• early sex;
  • predictors;
  • females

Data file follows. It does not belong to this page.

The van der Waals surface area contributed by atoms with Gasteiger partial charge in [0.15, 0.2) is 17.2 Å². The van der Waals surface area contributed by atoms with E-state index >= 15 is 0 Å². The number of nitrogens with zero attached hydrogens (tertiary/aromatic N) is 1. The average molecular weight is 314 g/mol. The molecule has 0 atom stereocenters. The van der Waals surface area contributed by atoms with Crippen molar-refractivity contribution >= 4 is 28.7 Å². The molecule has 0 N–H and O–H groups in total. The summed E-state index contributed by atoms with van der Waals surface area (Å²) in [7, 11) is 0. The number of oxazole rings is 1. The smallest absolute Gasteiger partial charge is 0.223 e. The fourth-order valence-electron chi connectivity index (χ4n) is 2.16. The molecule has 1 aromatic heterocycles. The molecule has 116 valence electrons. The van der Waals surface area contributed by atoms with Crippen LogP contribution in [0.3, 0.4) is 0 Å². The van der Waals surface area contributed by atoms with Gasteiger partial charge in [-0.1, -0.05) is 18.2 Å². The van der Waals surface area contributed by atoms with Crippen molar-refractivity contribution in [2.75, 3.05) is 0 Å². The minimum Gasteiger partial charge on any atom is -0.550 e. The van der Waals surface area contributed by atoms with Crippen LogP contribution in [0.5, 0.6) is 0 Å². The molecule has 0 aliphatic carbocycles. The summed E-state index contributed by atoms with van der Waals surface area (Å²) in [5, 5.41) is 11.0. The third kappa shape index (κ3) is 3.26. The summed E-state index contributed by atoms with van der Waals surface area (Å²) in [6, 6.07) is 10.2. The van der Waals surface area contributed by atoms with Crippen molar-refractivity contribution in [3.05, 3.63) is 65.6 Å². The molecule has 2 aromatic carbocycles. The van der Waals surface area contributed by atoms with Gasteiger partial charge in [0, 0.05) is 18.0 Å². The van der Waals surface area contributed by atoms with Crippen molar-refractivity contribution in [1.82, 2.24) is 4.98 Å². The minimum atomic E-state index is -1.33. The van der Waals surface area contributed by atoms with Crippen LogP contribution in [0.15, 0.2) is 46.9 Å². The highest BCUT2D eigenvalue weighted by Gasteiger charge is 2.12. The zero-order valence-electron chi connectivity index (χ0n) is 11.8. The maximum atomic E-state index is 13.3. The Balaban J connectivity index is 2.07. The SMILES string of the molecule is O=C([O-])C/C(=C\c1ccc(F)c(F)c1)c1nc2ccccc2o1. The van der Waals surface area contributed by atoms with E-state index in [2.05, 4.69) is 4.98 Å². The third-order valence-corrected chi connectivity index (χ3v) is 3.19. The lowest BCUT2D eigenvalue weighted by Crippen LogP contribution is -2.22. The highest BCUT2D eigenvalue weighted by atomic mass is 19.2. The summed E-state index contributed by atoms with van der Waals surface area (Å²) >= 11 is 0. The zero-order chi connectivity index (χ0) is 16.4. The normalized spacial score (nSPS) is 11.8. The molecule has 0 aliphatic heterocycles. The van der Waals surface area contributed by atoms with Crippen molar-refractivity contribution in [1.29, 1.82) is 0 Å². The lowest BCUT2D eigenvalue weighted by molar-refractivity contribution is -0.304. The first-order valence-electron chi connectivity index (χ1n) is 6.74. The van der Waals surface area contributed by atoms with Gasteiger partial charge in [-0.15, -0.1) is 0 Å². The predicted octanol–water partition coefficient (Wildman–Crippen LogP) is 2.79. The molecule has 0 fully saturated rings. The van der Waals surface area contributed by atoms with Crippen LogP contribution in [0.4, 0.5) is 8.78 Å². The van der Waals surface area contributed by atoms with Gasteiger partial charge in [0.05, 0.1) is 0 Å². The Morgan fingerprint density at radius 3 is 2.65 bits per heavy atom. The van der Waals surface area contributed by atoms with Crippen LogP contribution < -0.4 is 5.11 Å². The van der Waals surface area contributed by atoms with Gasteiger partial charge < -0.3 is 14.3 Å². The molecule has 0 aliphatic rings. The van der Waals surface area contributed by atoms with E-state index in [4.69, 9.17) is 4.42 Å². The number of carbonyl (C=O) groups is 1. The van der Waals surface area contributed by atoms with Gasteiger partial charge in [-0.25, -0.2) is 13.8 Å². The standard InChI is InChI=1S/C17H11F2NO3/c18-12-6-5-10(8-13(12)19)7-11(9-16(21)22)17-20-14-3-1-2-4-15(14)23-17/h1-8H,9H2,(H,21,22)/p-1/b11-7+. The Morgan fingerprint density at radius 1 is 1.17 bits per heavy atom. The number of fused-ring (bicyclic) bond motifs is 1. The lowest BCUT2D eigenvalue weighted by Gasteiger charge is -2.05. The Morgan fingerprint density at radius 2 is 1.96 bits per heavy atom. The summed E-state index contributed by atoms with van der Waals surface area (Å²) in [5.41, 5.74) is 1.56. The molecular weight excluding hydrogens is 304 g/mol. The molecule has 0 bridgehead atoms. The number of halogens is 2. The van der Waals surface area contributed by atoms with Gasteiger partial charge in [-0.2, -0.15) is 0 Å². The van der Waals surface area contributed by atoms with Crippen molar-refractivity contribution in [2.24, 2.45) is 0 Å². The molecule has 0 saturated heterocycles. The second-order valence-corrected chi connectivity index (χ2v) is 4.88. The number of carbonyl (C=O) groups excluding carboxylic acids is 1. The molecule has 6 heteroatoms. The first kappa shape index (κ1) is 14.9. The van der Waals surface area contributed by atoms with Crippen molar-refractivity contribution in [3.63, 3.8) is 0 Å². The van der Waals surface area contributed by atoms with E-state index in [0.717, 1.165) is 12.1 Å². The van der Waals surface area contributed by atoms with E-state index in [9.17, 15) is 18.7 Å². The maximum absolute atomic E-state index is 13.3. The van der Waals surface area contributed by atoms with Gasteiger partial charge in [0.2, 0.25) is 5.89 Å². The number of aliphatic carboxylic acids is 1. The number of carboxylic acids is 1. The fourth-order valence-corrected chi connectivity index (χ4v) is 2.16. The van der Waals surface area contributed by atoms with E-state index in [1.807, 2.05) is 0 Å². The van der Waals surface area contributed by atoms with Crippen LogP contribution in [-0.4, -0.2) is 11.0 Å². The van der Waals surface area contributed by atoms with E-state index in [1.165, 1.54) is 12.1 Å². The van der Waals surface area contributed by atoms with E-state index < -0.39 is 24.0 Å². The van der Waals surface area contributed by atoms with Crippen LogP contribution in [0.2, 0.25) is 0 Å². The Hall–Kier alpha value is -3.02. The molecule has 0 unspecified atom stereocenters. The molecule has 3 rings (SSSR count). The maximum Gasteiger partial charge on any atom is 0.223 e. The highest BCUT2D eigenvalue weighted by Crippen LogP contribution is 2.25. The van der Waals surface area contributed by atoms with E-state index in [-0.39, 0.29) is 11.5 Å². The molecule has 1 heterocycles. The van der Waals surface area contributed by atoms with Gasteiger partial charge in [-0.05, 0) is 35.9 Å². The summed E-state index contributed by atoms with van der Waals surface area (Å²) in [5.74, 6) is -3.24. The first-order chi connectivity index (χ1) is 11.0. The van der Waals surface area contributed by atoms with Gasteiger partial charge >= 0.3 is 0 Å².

This study examined the extent to which problem solving, self-image, and other health-related factors predict age at first intercourse among Black and White adolescent females. The volunteer sample was 16 to 19 years old; 52% were Black (n=105), and 48% (n=97) were White. Adolescents were recruited from family planning clinics throughout South Carolina. Stratified analyses identified race as a modifier of the relationship between problem solving and time of first intercourse (early or delayed). Logistic regression revealed three predictors of early age at first intercourse in Black girls, but only one predictor in White girls. There were no race differentials in either age or the proportion of girls initiating early intercourse. However, Black girls who had less problem solving skill than their peers were five times more likely to have early intercourse, three times more likely to practice fewer health-promoting behaviors, and seven times more likely to have 10 or fewer years of education. Early intercourse was significantly associated with unprotected first intercourse. Our findings suggest that interventions may need to be tailored for different risk groups within Black populations of adolescent girls.